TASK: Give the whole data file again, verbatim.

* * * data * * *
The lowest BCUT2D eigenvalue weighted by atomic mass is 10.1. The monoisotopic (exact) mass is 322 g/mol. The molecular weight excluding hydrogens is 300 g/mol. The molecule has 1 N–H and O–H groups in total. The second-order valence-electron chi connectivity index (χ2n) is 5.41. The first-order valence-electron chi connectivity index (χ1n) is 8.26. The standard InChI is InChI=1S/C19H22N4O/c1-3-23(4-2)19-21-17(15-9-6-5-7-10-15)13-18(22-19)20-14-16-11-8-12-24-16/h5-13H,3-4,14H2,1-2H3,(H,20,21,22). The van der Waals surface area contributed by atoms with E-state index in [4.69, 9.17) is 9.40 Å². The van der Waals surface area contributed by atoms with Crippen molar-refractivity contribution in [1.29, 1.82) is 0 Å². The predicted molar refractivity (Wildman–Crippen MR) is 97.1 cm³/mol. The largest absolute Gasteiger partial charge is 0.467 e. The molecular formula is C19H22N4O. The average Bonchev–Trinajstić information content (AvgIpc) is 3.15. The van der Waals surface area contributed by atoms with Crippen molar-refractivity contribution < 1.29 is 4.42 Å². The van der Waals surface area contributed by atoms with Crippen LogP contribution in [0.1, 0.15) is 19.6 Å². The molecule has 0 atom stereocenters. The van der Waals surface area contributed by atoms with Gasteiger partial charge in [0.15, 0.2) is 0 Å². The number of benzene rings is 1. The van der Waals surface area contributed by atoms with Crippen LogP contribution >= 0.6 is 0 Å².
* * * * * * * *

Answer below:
The lowest BCUT2D eigenvalue weighted by atomic mass is 10.1. The monoisotopic (exact) mass is 322 g/mol. The molecular weight excluding hydrogens is 300 g/mol. The molecule has 1 N–H and O–H groups in total. The second-order valence-electron chi connectivity index (χ2n) is 5.41. The first-order valence-electron chi connectivity index (χ1n) is 8.26. The standard InChI is InChI=1S/C19H22N4O/c1-3-23(4-2)19-21-17(15-9-6-5-7-10-15)13-18(22-19)20-14-16-11-8-12-24-16/h5-13H,3-4,14H2,1-2H3,(H,20,21,22). The van der Waals surface area contributed by atoms with E-state index in [4.69, 9.17) is 9.40 Å². The van der Waals surface area contributed by atoms with Crippen molar-refractivity contribution in [1.29, 1.82) is 0 Å². The predicted molar refractivity (Wildman–Crippen MR) is 97.1 cm³/mol. The largest absolute Gasteiger partial charge is 0.467 e. The molecular formula is C19H22N4O. The average Bonchev–Trinajstić information content (AvgIpc) is 3.15. The van der Waals surface area contributed by atoms with Crippen molar-refractivity contribution < 1.29 is 4.42 Å². The van der Waals surface area contributed by atoms with Crippen LogP contribution in [0.1, 0.15) is 19.6 Å². The molecule has 0 atom stereocenters. The van der Waals surface area contributed by atoms with Gasteiger partial charge in [0.15, 0.2) is 0 Å². The number of benzene rings is 1. The van der Waals surface area contributed by atoms with Crippen LogP contribution >= 0.6 is 0 Å².